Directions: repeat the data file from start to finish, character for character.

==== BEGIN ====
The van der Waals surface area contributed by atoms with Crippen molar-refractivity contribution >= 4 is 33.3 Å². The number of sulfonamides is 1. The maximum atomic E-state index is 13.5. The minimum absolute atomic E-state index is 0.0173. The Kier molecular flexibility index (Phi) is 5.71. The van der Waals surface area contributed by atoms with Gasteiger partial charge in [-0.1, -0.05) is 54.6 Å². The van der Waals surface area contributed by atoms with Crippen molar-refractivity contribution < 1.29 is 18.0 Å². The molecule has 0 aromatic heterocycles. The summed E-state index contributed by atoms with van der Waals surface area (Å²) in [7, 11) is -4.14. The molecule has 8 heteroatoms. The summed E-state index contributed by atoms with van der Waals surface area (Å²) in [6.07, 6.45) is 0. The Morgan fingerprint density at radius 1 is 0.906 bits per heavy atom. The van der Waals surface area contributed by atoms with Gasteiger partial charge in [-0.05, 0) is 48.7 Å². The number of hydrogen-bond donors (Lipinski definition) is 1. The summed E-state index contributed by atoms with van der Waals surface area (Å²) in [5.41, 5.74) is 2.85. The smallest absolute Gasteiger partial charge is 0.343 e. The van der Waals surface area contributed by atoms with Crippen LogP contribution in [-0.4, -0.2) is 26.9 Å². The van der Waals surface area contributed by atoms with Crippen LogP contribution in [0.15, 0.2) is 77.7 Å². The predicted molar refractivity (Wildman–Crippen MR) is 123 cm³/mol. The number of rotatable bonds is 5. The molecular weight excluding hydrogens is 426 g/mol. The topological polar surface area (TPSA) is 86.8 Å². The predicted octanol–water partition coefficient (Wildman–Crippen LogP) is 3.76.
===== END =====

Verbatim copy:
The van der Waals surface area contributed by atoms with Crippen molar-refractivity contribution >= 4 is 33.3 Å². The number of sulfonamides is 1. The maximum atomic E-state index is 13.5. The minimum absolute atomic E-state index is 0.0173. The Kier molecular flexibility index (Phi) is 5.71. The van der Waals surface area contributed by atoms with Gasteiger partial charge in [-0.1, -0.05) is 54.6 Å². The van der Waals surface area contributed by atoms with Crippen molar-refractivity contribution < 1.29 is 18.0 Å². The molecule has 0 aromatic heterocycles. The summed E-state index contributed by atoms with van der Waals surface area (Å²) in [7, 11) is -4.14. The molecule has 8 heteroatoms. The summed E-state index contributed by atoms with van der Waals surface area (Å²) in [6.07, 6.45) is 0. The Morgan fingerprint density at radius 1 is 0.906 bits per heavy atom. The van der Waals surface area contributed by atoms with Gasteiger partial charge in [-0.05, 0) is 48.7 Å². The number of hydrogen-bond donors (Lipinski definition) is 1. The summed E-state index contributed by atoms with van der Waals surface area (Å²) in [5.41, 5.74) is 2.85. The smallest absolute Gasteiger partial charge is 0.343 e. The van der Waals surface area contributed by atoms with Crippen LogP contribution in [-0.4, -0.2) is 26.9 Å². The van der Waals surface area contributed by atoms with Crippen LogP contribution in [0.15, 0.2) is 77.7 Å². The predicted molar refractivity (Wildman–Crippen MR) is 123 cm³/mol. The number of rotatable bonds is 5. The molecular weight excluding hydrogens is 426 g/mol. The topological polar surface area (TPSA) is 86.8 Å². The predicted octanol–water partition coefficient (Wildman–Crippen LogP) is 3.76.